ClarinetMike’s Texas TMEA All-State Clarinet Clinic 2019-2020
Soprano Clarinet Preparation Tips: Etude No. 3 “Polka!”
Dr. Michael Dean “ClarinetMike”
“Building Great Clarinetists”
Clarinet Performing, Teaching and Consulting
Hurst, Texas, USA * 682-888-7639
clarinetmike.com * firstname.lastname@example.org
Etude Book: David Hite editor, Artistic Studies, Book 1 – From the French School [Rose Etudes] Published by Southern Music Co.
Note: Cyrille Rose (1830-1902) was a very important clarinet teacher at the Paris Conservatory and 1st clarinetist with the Paris Opera orchestra for 34 years. Rose did not compose these etudes, but he adapted and enhanced etudes written for other instruments. He “clarinetized” them.
Etude 3 Allegro, Page 52. Etude Title: 32 Etudes, 6. Quarter note = 92-112. Play from Beginning to end (no repeats). Errata: check carefully here.
Composer and Style: This Rose etude is based on an etude by court oboist Franz Wilhelm Ferling (1796-1874) – to view the original etude, click HERE and go to Etude #2. Ferling wrote this etude in the style of a Polka (cite). The polka started about 1830 in Bohemia (Czech Republic) and by the time these etudes were published in 1840, its popularity had swept across Europe. In Paris, polkas became so popular that the polka craze started being called “Polkamania.” (cite). This etude is a polka – so DANCE!
Overview: This etude has 3 main issues: Even Sixteenths, Tonguing, and Arpeggios. Make sure to always practice and perform with great tone!
Phrases and Sections: Etude has 4 sections: S1 = m1-m18, S2 = m20-m31, S3 = m32-m50, S4 = m52 to end. M32 is a recap of the beginning for 3.5 measures.
Tempo: The TMEA listing is Quarter note = 92-112. The original Ferling etude is marked Moderato risoluto. So, not too fast. However, whatever the tempo, the etude must dance like a Polka, full of life and fun! In other words, MUSIC!
Musical Issues: Note dynamics carefully. Be sure to learn dynamics as you learn the rhythm and notes. Adding dynamics later does NOT work very well: ClarinetMike says, “If you learn it at Mezzo-Nothing, you’ll play it at Mezzo-Nothing.”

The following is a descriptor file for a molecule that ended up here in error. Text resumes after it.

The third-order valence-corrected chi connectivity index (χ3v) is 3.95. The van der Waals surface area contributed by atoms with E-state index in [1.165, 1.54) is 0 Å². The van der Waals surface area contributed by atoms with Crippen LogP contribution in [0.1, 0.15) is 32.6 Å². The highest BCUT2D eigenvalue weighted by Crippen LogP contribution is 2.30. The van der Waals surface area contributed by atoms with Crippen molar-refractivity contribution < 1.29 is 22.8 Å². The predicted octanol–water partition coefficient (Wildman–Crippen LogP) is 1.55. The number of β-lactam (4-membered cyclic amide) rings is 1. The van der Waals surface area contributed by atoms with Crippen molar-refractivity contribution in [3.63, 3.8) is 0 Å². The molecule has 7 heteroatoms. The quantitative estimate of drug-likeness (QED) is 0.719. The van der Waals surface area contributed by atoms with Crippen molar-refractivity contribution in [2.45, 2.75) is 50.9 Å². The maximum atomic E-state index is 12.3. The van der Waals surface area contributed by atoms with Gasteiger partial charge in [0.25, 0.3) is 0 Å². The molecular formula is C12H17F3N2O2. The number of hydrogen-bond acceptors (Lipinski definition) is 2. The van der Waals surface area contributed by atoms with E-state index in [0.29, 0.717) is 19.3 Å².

Technical Issues: Don’t rush off first sixteenth in four-sixteenth pattern. Keep sixteenth notes rhythmically even. As mentioned elsewhere, watch out for accidentals that carry through the bar in this etude.
Tonguing: Articulation is very important in this etude. Here’s a ClarinetMike Trick: In the slow preparation of any fast staccato type passage, DO NOT practice it slowly with the staccatos short. In other words, when you practice slowly, play the articulation with a normal or regular tongue stroke with not much, if any, separation. As you go faster over time and the passage becomes ingrained and learned, it will be easy to adjust the length of the articulation to the desired shortness. Be sure to use your ears to help you decide how short to play the notes.
Scale and Arpeggio Cheat Sheet: G major scale and arpeggio. Chromatic scale.
Arpeggios: G = G B D, D = D F# A, D7 = D F# A C, F# Fully Diminished 7th = F# A C Eb, E- = E G B, A7 = A C# E G, F# = F# A# C#, B- = B D F#, G7 = G B D F, C = C E G,
A- = A C E
Fingerings: In a number of places I use right B natural instead of left as in m1-m4. (This may be because I use right B and left C# in the D major scale.) Try it different ways and see what works for you. Do not use resonance fingerings (or right hand down) on throat tones in this etude as they’ll hamper and “muddy up” the technique.
Problem Passages: S2 (m20-m31) is tricky – consider right for some (or a lot!) of B naturals. Again, don’t rush off first sixteenth in four-sixteenth pattern.
Breathing: As marked (see errata) and as needed. Rhythm will have to be interrupted at times to breathe. NO TENSION!
Suggested Listening: Listen to Polkas! Here’s one that Ferling and/or Rose may have heard or even performed: Offenbach “Schuler” Polka.
NOTE: The picture above of the couple dancing the Polka about 1840 is in Public Domain and can be found here.